Applying these principles, I ask myself: Ought Mr John Lannon to have sat? I think not. If he was himself a tenant in difference with his landlord about the rent of his flat, he clearly ought not to sit on a case against the selfsame landlord, also about the rent of a flat, albeit another flat. In this case he was not a tenant, but the son of a tenant; but that makes no difference. No reasonable man would draw any distinction between him and his father, seeing that he was living with him and assisting him with his case. Test it quite simply: if Mr John Lannon were to have asked any of his friends: 'I have been asked to preside in a case about the rents charged by the Freshwater Group of Comanies at Oakwood Court. But I am already assisting my father in his case against them, about the rent of his flat in Regency Lodge, where I am living with him. Do you think I can properly sit?' The answer of any of his good friends would surely have been: 'No, you should not sit. You are already acting, or as good as acting, against them. You should not, at the same time, sit in judgment on them'. No man can be an advocate for or against a party in one proceeding, and at the same time sit as a judge of that party in another proceeding. Everyone would agree that judge, or a barrister or solicitor (when he sits ad hoc as a member of a tribunal) should not sit on a case to which a near relative or a close friend is a party. So, also, a barrister or solicitor should not sit on a case to which one of his clients is a party; nor on a case where he is already acting against one of the parties. Inevitably people would think he would be biased.
I hold, therefore, that Mr John Lannon ought not to have sat on this rent assessment committee. The decision is voidable on that account and should be avoided.
EDMUND DAVIES LJ:....It cannot be made too clear that the landlords expressly disclaim actual bias in the chairman. But if counsel for the tribunal be right, what becomes of the principle whose fragrance endures despite its enshrinement in the excessively quoted words of Lord Hewart CJ in R v Sussex Justices, Ex p McCarthy ( All ER Rep 233 at p 234,  1 KB 256 at p 259.) that 'justice should both be done and be manifestly seen to be done'? As Professor Smith has written (Judicial Review Of Administrative Action, 1959, p 150):
"The courts have often quashed decisions on the strength of the reasonable suspicions of the party aggrieved, without having made any finding that a real likelihood of bias in fact existed",
but, after referring to R v Camborne Justices, the writer continues:
"In so far as the 'real likelihood' and 'reasonable suspicion' tests are inconsistent with each other, it is submitted that the former is to be preferred; the reviewing court should make an objective decision, on the basis of the whole evidence before it, whether there was a real likelihood that the inferior tribunal would be biased. That members of an independent tribunal are likely to have been biased is a serious allegation. The public interest will not be served by relaxing the conditions under which it may be successfully made".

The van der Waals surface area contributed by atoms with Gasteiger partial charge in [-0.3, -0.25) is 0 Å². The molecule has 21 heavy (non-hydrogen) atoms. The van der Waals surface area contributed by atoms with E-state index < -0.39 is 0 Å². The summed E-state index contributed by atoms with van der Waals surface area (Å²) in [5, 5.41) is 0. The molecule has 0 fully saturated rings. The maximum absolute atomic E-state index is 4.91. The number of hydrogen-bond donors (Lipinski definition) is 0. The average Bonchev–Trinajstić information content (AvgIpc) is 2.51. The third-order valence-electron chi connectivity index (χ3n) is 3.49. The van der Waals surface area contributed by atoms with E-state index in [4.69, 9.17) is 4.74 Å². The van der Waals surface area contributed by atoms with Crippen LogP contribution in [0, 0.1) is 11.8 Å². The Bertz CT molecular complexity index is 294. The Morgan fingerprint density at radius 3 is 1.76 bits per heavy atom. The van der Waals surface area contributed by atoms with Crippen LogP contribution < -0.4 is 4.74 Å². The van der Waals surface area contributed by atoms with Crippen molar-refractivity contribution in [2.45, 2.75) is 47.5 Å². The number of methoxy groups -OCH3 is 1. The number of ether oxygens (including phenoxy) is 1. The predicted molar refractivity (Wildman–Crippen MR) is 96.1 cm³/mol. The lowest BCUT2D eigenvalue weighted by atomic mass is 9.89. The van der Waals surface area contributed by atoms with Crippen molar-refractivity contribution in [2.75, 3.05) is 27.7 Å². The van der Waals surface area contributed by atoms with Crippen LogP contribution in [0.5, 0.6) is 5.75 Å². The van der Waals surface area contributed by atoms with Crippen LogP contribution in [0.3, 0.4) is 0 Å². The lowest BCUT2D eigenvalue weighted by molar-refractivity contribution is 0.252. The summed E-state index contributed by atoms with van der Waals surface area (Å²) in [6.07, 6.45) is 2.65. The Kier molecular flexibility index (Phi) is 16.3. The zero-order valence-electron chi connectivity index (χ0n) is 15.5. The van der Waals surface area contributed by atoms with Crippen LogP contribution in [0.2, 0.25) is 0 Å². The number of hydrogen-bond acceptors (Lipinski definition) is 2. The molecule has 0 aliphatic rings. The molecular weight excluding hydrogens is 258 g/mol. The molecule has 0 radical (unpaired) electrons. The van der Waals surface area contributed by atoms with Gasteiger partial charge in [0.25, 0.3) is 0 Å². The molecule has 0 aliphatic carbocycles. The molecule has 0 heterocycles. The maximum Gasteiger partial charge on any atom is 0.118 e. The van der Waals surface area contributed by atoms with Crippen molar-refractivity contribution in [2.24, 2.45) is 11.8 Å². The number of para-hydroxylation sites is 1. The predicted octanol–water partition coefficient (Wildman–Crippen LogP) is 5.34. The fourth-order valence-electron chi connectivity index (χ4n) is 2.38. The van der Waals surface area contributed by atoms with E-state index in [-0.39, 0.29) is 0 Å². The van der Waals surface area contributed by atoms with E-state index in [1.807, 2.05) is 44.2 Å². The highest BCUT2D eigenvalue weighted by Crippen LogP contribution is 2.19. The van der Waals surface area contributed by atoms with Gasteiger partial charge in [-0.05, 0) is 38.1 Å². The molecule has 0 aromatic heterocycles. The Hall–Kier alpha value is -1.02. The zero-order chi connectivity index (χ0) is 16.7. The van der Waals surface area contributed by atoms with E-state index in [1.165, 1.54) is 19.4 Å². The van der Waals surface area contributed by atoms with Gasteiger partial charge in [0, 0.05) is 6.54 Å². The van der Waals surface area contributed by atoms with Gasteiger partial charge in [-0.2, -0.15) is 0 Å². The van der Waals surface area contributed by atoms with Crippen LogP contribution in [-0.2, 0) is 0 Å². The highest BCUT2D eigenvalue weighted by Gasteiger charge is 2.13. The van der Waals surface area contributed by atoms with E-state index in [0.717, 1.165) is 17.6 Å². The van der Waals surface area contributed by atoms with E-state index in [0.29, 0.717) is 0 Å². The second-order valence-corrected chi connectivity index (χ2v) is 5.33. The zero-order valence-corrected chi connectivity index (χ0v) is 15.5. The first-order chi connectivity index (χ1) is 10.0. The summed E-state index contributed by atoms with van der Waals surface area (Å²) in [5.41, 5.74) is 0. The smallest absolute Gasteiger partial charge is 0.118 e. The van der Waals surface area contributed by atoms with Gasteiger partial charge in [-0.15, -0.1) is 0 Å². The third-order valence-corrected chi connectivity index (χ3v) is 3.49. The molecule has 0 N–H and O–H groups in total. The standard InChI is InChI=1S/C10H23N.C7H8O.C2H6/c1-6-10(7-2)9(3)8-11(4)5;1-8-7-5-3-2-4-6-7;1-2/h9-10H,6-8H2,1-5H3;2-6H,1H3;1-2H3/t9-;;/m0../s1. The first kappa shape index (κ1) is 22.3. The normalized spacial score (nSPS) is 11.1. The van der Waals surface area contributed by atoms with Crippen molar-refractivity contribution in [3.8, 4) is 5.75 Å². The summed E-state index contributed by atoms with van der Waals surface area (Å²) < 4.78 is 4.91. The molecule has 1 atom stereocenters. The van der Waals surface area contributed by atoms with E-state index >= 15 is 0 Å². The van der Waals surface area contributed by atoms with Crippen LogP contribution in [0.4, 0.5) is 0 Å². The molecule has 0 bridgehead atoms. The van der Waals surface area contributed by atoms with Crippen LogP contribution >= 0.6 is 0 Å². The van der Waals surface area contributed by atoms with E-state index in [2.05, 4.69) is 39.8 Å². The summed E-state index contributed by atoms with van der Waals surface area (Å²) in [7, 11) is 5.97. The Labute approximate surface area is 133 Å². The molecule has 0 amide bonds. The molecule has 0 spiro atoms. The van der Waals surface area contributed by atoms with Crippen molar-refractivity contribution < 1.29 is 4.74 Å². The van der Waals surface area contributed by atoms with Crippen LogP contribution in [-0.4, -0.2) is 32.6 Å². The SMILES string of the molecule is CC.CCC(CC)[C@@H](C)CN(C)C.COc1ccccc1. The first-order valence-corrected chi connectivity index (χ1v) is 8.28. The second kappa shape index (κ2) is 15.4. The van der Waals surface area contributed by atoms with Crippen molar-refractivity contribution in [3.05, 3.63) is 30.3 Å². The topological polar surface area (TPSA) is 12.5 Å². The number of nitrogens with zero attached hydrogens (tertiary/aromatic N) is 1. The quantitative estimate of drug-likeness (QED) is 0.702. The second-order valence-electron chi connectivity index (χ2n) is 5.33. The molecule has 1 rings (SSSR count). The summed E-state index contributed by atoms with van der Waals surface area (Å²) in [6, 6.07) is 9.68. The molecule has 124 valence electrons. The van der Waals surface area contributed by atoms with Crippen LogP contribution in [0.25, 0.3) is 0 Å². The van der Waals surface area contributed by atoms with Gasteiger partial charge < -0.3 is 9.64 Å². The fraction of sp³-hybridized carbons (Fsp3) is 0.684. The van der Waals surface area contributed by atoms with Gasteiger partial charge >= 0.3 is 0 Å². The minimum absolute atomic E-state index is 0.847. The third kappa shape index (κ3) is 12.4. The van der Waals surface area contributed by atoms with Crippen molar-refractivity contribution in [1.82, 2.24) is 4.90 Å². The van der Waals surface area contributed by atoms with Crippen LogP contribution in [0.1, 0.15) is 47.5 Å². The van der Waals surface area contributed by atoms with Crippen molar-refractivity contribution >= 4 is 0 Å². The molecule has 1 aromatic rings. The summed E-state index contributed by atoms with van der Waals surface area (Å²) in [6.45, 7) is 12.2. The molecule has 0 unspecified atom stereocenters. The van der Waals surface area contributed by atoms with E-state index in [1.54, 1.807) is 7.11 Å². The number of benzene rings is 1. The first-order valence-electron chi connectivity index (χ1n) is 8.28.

Nor, in my judgment, will the public interest be served if, in the light of all the circumstances as they finally emerge, it appears to right-thinking people that there are solid grounds for suspecting that a member of the tribunal responsible for the decision may (however unconsciously) have been biased. But it must be conceded that the tide of judicial opinion is to some extent in favour of the professor. Thus, in Healy v Rauhina ( NZLR 945 at p 951.), Hutchinson J after reviewing the cases, said:
"The weight of authority now is that the test to be applied is that of real likelihood of bias, and that reasonable suspicion of bias is insufficient".
And in R v Barnsley County Borough Licensing Justices ( 2 All ER at pp 714, 715, referring to the dissenting judgment of Salmon J in the Divisional Court, Devlin LJ said:
"I am not quite sure what test Salmon J., applied. If he applied the test based on the principle, that justice should not only be done, but should manifestly be seen to be done, I think that he came to the right conclusion on that test. But, in my judgment it is not the test. We have not to inquire what impression might be left on the minds of the present applicants or on the minds of the public generally. We have to satisfy ourselves that there was a real likelihood of bias, and not merely satisfy ourselves that that was the sort of impression that might reasonably get abroad. The term 'real likelihood of bias' is not used, in my opinion, to import the principle in R. v. Sussex Justices, Ex p. McCarthy to which Salmon J., referred ( 2 All ER 635 at p 641). It is used to show that it is not necessary that actual bias should be proved. It is unnecessary to investigate the state of mind of each individual justice. Real likelihood depends on the impression which the court gets from the circumstances in which the justices were sitting. Do they give rise to a real likelihood that the justices might be biased? The court might come to the conclusion that there was such a likelihood without impugning the affidavit of a justice that he was not in fact biased. Bias is or may be an unconscious thing. The matter must be determined on the probabilities to be inferred from the circumstances in which the justices sat".
With profound respect to those who have propounded the 'real likelihood' test, I take the view that the requirement that justice must manifestly be done operates with undiminished force in cases where bias is alleged, and that any development of law which appears to emasculate that requirement should be strongly resisted. That the different tests, even when applied to the same facts, may lead to different results is illustrated by R v Barnsley County Borough Licensing Justices ( 2 All ER at pp 714, 715,  2 QB at p 187.) itself, as Devlin LJ made clear in the passage which I have quoted. But I cannot bring myself to hold that a decision may properly be allowed to stand even although there is reasonable suspicion of bias on the part of one or more member of the adjudicating body.
Adopting that approach in relation to the facts of the present case, the circumstances already adverted to by my lords are such that I regard it as most unfortunate that this particular chairman sat to try these appeals....